Daniel R. Hundley diary  1859
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Collection Scope and Content Note

Daniel R. Hundley kept a diary while he was in Chicago seeking a career as an author. The diary contains daily records of his activities and his reactions as a southern Baptist, living in the North, to national and international political issues such as abolition. He wrote of current political and social events and of his deepening poverty. Interspersed with the political commentary are notes on the progress of Hundley's sick wife, whose condition he described almost daily. Hundley was not employed, but often went into the city, sold produce from the farm, and was an avid hunter of small game, especially passenger pigeons, quail, and rabbits. Throughout the year, Hundley worked on writing a book to explain the South and slavery to northerners. This volume was eventually published in 1860 as Social Relations In Our Southern States . Chapter titles include: "Southern Yeoman," "Middle Classes in the South," "Southern Bully," "Cotton Snobs," and "Negro Slavery in the South." He occasionally sent philosophical essays to The Harbinger and to Harper’s Weekly, but they were rejected for publication. Though not a secessionist, he was strongly pro-slavery, which caused some friction with his northern neighbors. Finally he sent his wife and children off to live with his father in Alabama and left for New York to study for the ministry.

Below are several highlights from the diary:

  • January 1: Hundley listed his debts and assets and voiced approval for Senator Stephen Douglas over Senate candidate Abraham Lincoln.
  • January 30: Hundley discussed reading Livingston’s "Travels in Africa" and points out abolitionists' inconsistencies.
  • February 5: Hundley recorded that his wife’s grandmother died in Virginia, leaving 17 family servants to her and her other grandchildren. The relatives in Virginia wanted to pay Hundley's wife for her share of the slaves, so that they would not have to be sold.
  • February 27: Hundley reported that some Chicagoans had contributed $10,000 to purchase Mount Vernon from a relative of George Washington.
  • February 28: Hundley wrote that General Daniel Sickles had shot and killed United States Attorney for the District of Columbia Philip Barton Keys for having an affair with Sickles's wife.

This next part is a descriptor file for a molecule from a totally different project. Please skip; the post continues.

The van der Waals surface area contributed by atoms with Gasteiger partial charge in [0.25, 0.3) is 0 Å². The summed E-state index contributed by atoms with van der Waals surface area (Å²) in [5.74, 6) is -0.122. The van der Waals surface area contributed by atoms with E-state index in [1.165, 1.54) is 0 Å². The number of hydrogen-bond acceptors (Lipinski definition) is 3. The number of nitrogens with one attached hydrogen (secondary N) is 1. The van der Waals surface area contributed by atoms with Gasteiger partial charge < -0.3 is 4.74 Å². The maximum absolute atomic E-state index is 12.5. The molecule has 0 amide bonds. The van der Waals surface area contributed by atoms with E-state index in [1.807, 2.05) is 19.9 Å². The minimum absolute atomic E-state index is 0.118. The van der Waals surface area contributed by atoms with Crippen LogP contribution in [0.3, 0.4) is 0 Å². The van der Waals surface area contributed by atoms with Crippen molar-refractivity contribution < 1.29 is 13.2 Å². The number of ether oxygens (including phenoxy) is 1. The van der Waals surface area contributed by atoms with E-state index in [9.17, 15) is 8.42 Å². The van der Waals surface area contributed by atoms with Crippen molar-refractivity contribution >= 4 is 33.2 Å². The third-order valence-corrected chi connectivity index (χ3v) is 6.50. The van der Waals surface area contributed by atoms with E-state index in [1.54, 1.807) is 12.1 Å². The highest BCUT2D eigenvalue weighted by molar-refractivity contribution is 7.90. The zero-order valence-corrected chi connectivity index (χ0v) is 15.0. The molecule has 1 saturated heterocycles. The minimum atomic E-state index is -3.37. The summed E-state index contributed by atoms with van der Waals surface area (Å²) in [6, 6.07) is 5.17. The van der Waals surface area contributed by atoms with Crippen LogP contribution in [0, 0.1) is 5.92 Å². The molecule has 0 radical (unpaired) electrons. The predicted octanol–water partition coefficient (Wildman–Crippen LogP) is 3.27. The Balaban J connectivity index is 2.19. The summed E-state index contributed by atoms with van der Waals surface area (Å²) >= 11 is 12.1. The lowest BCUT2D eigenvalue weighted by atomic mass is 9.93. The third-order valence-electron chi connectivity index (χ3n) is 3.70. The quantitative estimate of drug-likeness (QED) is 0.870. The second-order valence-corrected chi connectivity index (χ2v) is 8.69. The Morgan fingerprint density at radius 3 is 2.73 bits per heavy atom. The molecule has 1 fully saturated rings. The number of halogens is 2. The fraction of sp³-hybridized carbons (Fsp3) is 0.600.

• April 21: Hundley heard Henry Ward Beecher lecture and concluded that he was only a second-rate man with little grasp of intellect or depth of thought: "His forte is neither reason nor common sense."
  • July 1: Hundley wrote that Napoleon III’s Franco-Austrian war had depressed grain prices and that he wanted to buy some wheat on speculation. However, the depression in the grain market had caused some of the most prominent grain dealers in Chicago to fail.
  • October 18: Hundley learned of John Brown's raid on Harper's Ferry. He referred to Brown as a "crimson sinner," and called for his life as punishment for the raid.
  • October 20: Hundley revealed his happiness at the deaths of Brown's sons: they lie "stark dead upon the sail of Slavery."
  • October 22: Hundley incorrectly assumed that Harper's Ferry would "prove the death-blow of [the Republican] party, and will force them to abandon their separate organization and unite with the general position."
  • October 27: Hundley mentioned that an "ultra Republican [...] believed Brown would be canonized as a martyr for Liberty in one hundred years from to-day."
  • October 29: Hundley reported that William H. Seward was implicated in "the sad affair of Harper's Ferry," and Hundley predicted the end of Seward's political career.
  • November 2: Hundley wrote of Brown’s conviction.
  • December 1: Hundley worried about the "imminent dissolution of the Union." He argued with an abolitionist that the Bible sanctioned slavery.
  • December 2:, Hundley expressed his hope that the Union would be saved and that Brown's actions would not cause it to rupture.
  • December 21: his brother arrived from Alabama with $2,000, which enabled him to pay off his creditors. He put his wife, his three young children, and a servant on a train for Alabama and set off for New York City for the winter, where he planned to enroll in a seminary and study to become a Baptist minister.
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